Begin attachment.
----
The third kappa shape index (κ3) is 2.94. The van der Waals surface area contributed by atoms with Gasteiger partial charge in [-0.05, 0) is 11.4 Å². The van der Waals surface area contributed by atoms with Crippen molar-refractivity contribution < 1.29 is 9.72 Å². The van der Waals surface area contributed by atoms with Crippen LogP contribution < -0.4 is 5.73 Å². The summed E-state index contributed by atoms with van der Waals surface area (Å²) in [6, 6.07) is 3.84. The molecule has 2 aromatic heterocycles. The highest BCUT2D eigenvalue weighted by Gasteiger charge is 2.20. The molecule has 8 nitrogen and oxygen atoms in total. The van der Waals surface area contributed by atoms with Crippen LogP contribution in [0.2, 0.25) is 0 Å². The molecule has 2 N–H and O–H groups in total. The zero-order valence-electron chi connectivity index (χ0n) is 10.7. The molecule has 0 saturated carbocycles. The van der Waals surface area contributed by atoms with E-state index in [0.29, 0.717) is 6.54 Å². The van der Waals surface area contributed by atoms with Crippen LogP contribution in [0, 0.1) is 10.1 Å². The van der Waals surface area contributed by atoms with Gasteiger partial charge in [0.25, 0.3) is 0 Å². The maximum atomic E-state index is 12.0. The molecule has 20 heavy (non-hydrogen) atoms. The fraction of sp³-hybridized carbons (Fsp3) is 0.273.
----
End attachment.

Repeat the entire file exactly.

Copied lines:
The third kappa shape index (κ3) is 2.94. The van der Waals surface area contributed by atoms with Gasteiger partial charge in [-0.05, 0) is 11.4 Å². The van der Waals surface area contributed by atoms with Crippen molar-refractivity contribution < 1.29 is 9.72 Å². The van der Waals surface area contributed by atoms with Crippen LogP contribution < -0.4 is 5.73 Å². The summed E-state index contributed by atoms with van der Waals surface area (Å²) in [6, 6.07) is 3.84. The molecule has 2 aromatic heterocycles. The highest BCUT2D eigenvalue weighted by Gasteiger charge is 2.20. The molecule has 8 nitrogen and oxygen atoms in total. The van der Waals surface area contributed by atoms with Crippen LogP contribution in [0.2, 0.25) is 0 Å². The molecule has 2 N–H and O–H groups in total. The zero-order valence-electron chi connectivity index (χ0n) is 10.7. The molecule has 0 saturated carbocycles. The van der Waals surface area contributed by atoms with E-state index in [0.29, 0.717) is 6.54 Å². The van der Waals surface area contributed by atoms with Crippen LogP contribution in [0, 0.1) is 10.1 Å². The van der Waals surface area contributed by atoms with Gasteiger partial charge in [0.25, 0.3) is 0 Å². The maximum atomic E-state index is 12.0. The molecule has 20 heavy (non-hydrogen) atoms. The fraction of sp³-hybridized carbons (Fsp3) is 0.273.